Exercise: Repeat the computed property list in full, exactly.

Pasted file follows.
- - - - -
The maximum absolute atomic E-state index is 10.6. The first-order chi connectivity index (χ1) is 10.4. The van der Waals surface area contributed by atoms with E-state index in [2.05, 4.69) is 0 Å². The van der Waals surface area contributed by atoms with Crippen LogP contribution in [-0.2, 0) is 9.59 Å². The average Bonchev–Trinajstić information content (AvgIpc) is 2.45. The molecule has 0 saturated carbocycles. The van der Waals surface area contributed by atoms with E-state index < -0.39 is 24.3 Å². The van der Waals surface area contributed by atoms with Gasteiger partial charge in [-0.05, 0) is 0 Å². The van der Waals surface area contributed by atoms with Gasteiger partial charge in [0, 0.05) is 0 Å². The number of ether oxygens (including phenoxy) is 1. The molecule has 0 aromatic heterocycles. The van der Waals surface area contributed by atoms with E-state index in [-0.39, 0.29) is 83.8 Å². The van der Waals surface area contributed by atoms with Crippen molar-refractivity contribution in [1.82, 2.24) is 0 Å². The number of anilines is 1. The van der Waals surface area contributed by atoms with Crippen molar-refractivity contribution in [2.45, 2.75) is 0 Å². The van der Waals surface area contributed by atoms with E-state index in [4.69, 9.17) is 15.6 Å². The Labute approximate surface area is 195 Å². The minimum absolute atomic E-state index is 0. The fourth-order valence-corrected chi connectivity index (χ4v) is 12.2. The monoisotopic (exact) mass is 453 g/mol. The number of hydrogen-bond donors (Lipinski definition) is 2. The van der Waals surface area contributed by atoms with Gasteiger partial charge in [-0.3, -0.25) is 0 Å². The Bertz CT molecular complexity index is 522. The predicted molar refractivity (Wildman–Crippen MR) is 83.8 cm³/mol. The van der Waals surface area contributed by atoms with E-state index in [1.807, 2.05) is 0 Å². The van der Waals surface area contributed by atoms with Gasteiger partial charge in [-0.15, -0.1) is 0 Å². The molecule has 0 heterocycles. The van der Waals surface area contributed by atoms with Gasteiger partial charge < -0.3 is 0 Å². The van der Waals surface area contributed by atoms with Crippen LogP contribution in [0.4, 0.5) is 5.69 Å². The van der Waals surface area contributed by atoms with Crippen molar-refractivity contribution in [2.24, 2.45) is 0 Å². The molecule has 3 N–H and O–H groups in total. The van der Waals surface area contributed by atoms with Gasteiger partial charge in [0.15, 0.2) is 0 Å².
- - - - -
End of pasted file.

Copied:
The maximum absolute atomic E-state index is 10.6. The first-order chi connectivity index (χ1) is 10.4. The van der Waals surface area contributed by atoms with E-state index in [2.05, 4.69) is 0 Å². The van der Waals surface area contributed by atoms with Crippen LogP contribution in [-0.2, 0) is 9.59 Å². The average Bonchev–Trinajstić information content (AvgIpc) is 2.45. The molecule has 0 saturated carbocycles. The van der Waals surface area contributed by atoms with E-state index < -0.39 is 24.3 Å². The van der Waals surface area contributed by atoms with Gasteiger partial charge in [-0.05, 0) is 0 Å². The van der Waals surface area contributed by atoms with Gasteiger partial charge in [0, 0.05) is 0 Å². The number of ether oxygens (including phenoxy) is 1. The molecule has 0 aromatic heterocycles. The van der Waals surface area contributed by atoms with E-state index in [-0.39, 0.29) is 83.8 Å². The van der Waals surface area contributed by atoms with Crippen molar-refractivity contribution in [1.82, 2.24) is 0 Å². The number of anilines is 1. The van der Waals surface area contributed by atoms with Crippen molar-refractivity contribution in [2.45, 2.75) is 0 Å². The van der Waals surface area contributed by atoms with E-state index in [4.69, 9.17) is 15.6 Å². The Labute approximate surface area is 195 Å². The minimum absolute atomic E-state index is 0. The fourth-order valence-corrected chi connectivity index (χ4v) is 12.2. The monoisotopic (exact) mass is 453 g/mol. The number of hydrogen-bond donors (Lipinski definition) is 2. The van der Waals surface area contributed by atoms with Gasteiger partial charge in [-0.3, -0.25) is 0 Å². The Bertz CT molecular complexity index is 522. The predicted molar refractivity (Wildman–Crippen MR) is 83.8 cm³/mol. The van der Waals surface area contributed by atoms with E-state index in [1.807, 2.05) is 0 Å². The van der Waals surface area contributed by atoms with Gasteiger partial charge in [-0.15, -0.1) is 0 Å². The molecule has 0 heterocycles. The van der Waals surface area contributed by atoms with Gasteiger partial charge < -0.3 is 0 Å². The van der Waals surface area contributed by atoms with Crippen LogP contribution in [0.4, 0.5) is 5.69 Å². The van der Waals surface area contributed by atoms with Crippen molar-refractivity contribution in [2.24, 2.45) is 0 Å². The molecule has 3 N–H and O–H groups in total. The van der Waals surface area contributed by atoms with Gasteiger partial charge in [0.15, 0.2) is 0 Å².